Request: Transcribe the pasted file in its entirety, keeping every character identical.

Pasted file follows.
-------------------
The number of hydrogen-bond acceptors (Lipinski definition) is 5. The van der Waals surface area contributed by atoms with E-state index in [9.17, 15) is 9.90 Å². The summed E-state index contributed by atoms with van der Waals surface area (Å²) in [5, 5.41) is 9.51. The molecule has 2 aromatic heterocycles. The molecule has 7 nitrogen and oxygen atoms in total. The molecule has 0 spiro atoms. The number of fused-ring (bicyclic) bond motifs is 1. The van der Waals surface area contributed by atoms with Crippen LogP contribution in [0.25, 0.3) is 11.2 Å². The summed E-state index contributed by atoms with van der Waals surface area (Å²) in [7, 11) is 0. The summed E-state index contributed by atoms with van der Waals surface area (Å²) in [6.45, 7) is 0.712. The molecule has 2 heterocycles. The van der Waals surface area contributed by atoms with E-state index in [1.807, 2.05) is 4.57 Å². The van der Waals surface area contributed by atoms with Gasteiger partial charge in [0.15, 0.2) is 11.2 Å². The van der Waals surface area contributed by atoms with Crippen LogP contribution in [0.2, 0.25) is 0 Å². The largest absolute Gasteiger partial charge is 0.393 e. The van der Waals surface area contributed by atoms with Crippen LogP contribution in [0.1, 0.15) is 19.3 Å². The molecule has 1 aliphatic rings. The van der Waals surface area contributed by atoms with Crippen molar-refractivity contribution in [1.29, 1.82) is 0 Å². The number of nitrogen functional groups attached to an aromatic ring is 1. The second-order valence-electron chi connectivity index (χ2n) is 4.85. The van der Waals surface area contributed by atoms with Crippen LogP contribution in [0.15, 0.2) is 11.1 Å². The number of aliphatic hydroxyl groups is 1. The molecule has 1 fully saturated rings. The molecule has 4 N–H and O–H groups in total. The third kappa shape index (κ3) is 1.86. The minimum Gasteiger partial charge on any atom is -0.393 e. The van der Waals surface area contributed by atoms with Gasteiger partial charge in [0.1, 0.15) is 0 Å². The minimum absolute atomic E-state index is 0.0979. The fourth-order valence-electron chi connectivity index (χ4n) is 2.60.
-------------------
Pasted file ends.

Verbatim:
The number of hydrogen-bond acceptors (Lipinski definition) is 5. The van der Waals surface area contributed by atoms with E-state index in [9.17, 15) is 9.90 Å². The summed E-state index contributed by atoms with van der Waals surface area (Å²) in [5, 5.41) is 9.51. The molecule has 2 aromatic heterocycles. The molecule has 7 nitrogen and oxygen atoms in total. The molecule has 0 spiro atoms. The number of fused-ring (bicyclic) bond motifs is 1. The van der Waals surface area contributed by atoms with Crippen LogP contribution in [0.25, 0.3) is 11.2 Å². The summed E-state index contributed by atoms with van der Waals surface area (Å²) in [7, 11) is 0. The summed E-state index contributed by atoms with van der Waals surface area (Å²) in [6.45, 7) is 0.712. The molecule has 2 heterocycles. The van der Waals surface area contributed by atoms with E-state index in [1.807, 2.05) is 4.57 Å². The van der Waals surface area contributed by atoms with Gasteiger partial charge in [0.15, 0.2) is 11.2 Å². The van der Waals surface area contributed by atoms with Crippen LogP contribution in [0.2, 0.25) is 0 Å². The largest absolute Gasteiger partial charge is 0.393 e. The van der Waals surface area contributed by atoms with Crippen LogP contribution in [0.1, 0.15) is 19.3 Å². The molecule has 1 aliphatic rings. The van der Waals surface area contributed by atoms with Crippen molar-refractivity contribution in [1.29, 1.82) is 0 Å². The number of nitrogen functional groups attached to an aromatic ring is 1. The second-order valence-electron chi connectivity index (χ2n) is 4.85. The van der Waals surface area contributed by atoms with Crippen LogP contribution in [0.15, 0.2) is 11.1 Å². The number of aliphatic hydroxyl groups is 1. The molecule has 1 fully saturated rings. The molecule has 4 N–H and O–H groups in total. The third kappa shape index (κ3) is 1.86. The minimum Gasteiger partial charge on any atom is -0.393 e. The van der Waals surface area contributed by atoms with Gasteiger partial charge in [0.1, 0.15) is 0 Å². The minimum absolute atomic E-state index is 0.0979. The fourth-order valence-electron chi connectivity index (χ4n) is 2.60.